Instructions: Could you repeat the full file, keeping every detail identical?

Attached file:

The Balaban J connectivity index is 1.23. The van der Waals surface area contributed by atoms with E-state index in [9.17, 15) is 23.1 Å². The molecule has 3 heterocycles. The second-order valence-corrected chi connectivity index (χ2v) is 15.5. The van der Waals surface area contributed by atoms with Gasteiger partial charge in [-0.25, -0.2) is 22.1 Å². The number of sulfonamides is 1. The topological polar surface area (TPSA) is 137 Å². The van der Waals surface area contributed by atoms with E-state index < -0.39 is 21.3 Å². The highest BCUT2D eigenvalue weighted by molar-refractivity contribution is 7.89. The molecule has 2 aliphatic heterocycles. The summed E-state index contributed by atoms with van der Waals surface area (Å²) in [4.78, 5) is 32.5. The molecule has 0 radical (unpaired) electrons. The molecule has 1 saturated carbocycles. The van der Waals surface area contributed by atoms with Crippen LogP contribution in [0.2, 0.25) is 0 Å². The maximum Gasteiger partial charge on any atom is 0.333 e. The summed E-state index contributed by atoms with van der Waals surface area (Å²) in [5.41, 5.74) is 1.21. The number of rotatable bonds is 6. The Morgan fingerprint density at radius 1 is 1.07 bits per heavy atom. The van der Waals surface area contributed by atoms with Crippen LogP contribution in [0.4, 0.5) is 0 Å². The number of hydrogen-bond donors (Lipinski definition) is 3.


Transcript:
The Balaban J connectivity index is 1.23. The van der Waals surface area contributed by atoms with E-state index in [9.17, 15) is 23.1 Å². The molecule has 3 heterocycles. The second-order valence-corrected chi connectivity index (χ2v) is 15.5. The van der Waals surface area contributed by atoms with Gasteiger partial charge in [-0.25, -0.2) is 22.1 Å². The number of sulfonamides is 1. The topological polar surface area (TPSA) is 137 Å². The van der Waals surface area contributed by atoms with E-state index < -0.39 is 21.3 Å². The highest BCUT2D eigenvalue weighted by molar-refractivity contribution is 7.89. The molecule has 2 aliphatic heterocycles. The summed E-state index contributed by atoms with van der Waals surface area (Å²) in [4.78, 5) is 32.5. The molecule has 0 radical (unpaired) electrons. The molecule has 1 saturated carbocycles. The van der Waals surface area contributed by atoms with Crippen LogP contribution in [0.2, 0.25) is 0 Å². The maximum Gasteiger partial charge on any atom is 0.333 e. The summed E-state index contributed by atoms with van der Waals surface area (Å²) in [5.41, 5.74) is 1.21. The number of rotatable bonds is 6. The Morgan fingerprint density at radius 1 is 1.07 bits per heavy atom. The van der Waals surface area contributed by atoms with Crippen LogP contribution in [0.4, 0.5) is 0 Å². The number of hydrogen-bond donors (Lipinski definition) is 3.